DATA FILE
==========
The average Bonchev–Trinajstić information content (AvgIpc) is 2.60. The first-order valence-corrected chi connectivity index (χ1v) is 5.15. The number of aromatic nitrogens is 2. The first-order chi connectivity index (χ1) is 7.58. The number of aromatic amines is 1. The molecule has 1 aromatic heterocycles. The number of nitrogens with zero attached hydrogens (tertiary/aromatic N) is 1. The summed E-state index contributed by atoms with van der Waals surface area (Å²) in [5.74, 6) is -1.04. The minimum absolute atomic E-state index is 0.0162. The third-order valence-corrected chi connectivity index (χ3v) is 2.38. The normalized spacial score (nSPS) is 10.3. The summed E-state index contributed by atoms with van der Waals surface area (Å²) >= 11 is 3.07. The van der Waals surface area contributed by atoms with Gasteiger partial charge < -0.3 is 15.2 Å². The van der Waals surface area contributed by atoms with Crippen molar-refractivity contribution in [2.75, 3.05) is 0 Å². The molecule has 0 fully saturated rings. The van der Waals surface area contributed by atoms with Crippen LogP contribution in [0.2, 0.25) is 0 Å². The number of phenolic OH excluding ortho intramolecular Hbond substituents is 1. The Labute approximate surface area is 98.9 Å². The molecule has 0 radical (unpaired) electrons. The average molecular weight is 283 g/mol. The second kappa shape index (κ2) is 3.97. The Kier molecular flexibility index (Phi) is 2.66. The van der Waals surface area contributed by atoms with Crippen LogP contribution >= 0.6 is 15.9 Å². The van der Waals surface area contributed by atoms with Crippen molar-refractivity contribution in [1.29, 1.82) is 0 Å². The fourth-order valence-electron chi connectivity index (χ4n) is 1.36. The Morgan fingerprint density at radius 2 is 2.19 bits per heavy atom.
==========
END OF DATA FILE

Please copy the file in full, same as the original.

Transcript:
The average Bonchev–Trinajstić information content (AvgIpc) is 2.60. The first-order valence-corrected chi connectivity index (χ1v) is 5.15. The number of aromatic nitrogens is 2. The first-order chi connectivity index (χ1) is 7.58. The number of aromatic amines is 1. The molecule has 1 aromatic heterocycles. The number of nitrogens with zero attached hydrogens (tertiary/aromatic N) is 1. The summed E-state index contributed by atoms with van der Waals surface area (Å²) in [5.74, 6) is -1.04. The minimum absolute atomic E-state index is 0.0162. The third-order valence-corrected chi connectivity index (χ3v) is 2.38. The normalized spacial score (nSPS) is 10.3. The summed E-state index contributed by atoms with van der Waals surface area (Å²) >= 11 is 3.07. The van der Waals surface area contributed by atoms with Gasteiger partial charge < -0.3 is 15.2 Å². The van der Waals surface area contributed by atoms with Crippen molar-refractivity contribution in [2.75, 3.05) is 0 Å². The molecule has 0 fully saturated rings. The van der Waals surface area contributed by atoms with Crippen LogP contribution in [0.2, 0.25) is 0 Å². The number of phenolic OH excluding ortho intramolecular Hbond substituents is 1. The Labute approximate surface area is 98.9 Å². The molecule has 0 radical (unpaired) electrons. The average molecular weight is 283 g/mol. The second kappa shape index (κ2) is 3.97. The Kier molecular flexibility index (Phi) is 2.66. The van der Waals surface area contributed by atoms with Crippen LogP contribution >= 0.6 is 15.9 Å². The van der Waals surface area contributed by atoms with Crippen molar-refractivity contribution in [1.29, 1.82) is 0 Å². The fourth-order valence-electron chi connectivity index (χ4n) is 1.36. The Morgan fingerprint density at radius 2 is 2.19 bits per heavy atom.